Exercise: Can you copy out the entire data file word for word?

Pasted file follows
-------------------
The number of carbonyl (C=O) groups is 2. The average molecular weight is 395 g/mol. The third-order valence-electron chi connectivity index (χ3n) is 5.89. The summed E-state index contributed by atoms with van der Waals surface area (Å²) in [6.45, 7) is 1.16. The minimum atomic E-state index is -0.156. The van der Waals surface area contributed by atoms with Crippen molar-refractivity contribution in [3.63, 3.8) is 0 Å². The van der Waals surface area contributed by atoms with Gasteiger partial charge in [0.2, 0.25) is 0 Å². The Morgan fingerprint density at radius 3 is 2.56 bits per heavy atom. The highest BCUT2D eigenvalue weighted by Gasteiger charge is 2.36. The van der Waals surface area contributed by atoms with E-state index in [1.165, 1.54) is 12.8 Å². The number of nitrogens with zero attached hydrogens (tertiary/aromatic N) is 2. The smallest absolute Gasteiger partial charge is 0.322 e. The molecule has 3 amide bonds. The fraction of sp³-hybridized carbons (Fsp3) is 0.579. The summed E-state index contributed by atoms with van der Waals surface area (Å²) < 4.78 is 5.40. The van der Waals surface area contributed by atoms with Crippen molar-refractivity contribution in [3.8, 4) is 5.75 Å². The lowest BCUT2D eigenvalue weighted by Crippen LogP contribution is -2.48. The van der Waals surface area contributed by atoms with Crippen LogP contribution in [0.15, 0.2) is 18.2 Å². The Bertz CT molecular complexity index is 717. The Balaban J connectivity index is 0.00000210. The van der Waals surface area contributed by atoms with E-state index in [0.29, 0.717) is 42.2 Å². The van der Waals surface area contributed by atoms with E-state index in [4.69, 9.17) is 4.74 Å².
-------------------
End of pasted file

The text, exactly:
The number of carbonyl (C=O) groups is 2. The average molecular weight is 395 g/mol. The third-order valence-electron chi connectivity index (χ3n) is 5.89. The summed E-state index contributed by atoms with van der Waals surface area (Å²) in [6.45, 7) is 1.16. The minimum atomic E-state index is -0.156. The van der Waals surface area contributed by atoms with Crippen molar-refractivity contribution in [3.63, 3.8) is 0 Å². The van der Waals surface area contributed by atoms with Gasteiger partial charge in [0.2, 0.25) is 0 Å². The Morgan fingerprint density at radius 3 is 2.56 bits per heavy atom. The highest BCUT2D eigenvalue weighted by Gasteiger charge is 2.36. The van der Waals surface area contributed by atoms with E-state index in [1.165, 1.54) is 12.8 Å². The number of nitrogens with zero attached hydrogens (tertiary/aromatic N) is 2. The smallest absolute Gasteiger partial charge is 0.322 e. The molecule has 3 amide bonds. The fraction of sp³-hybridized carbons (Fsp3) is 0.579. The summed E-state index contributed by atoms with van der Waals surface area (Å²) < 4.78 is 5.40. The van der Waals surface area contributed by atoms with Crippen molar-refractivity contribution in [3.8, 4) is 5.75 Å². The lowest BCUT2D eigenvalue weighted by Crippen LogP contribution is -2.48. The van der Waals surface area contributed by atoms with Crippen LogP contribution in [0.15, 0.2) is 18.2 Å². The Bertz CT molecular complexity index is 717. The Balaban J connectivity index is 0.00000210. The van der Waals surface area contributed by atoms with E-state index in [0.29, 0.717) is 42.2 Å². The van der Waals surface area contributed by atoms with E-state index in [4.69, 9.17) is 4.74 Å².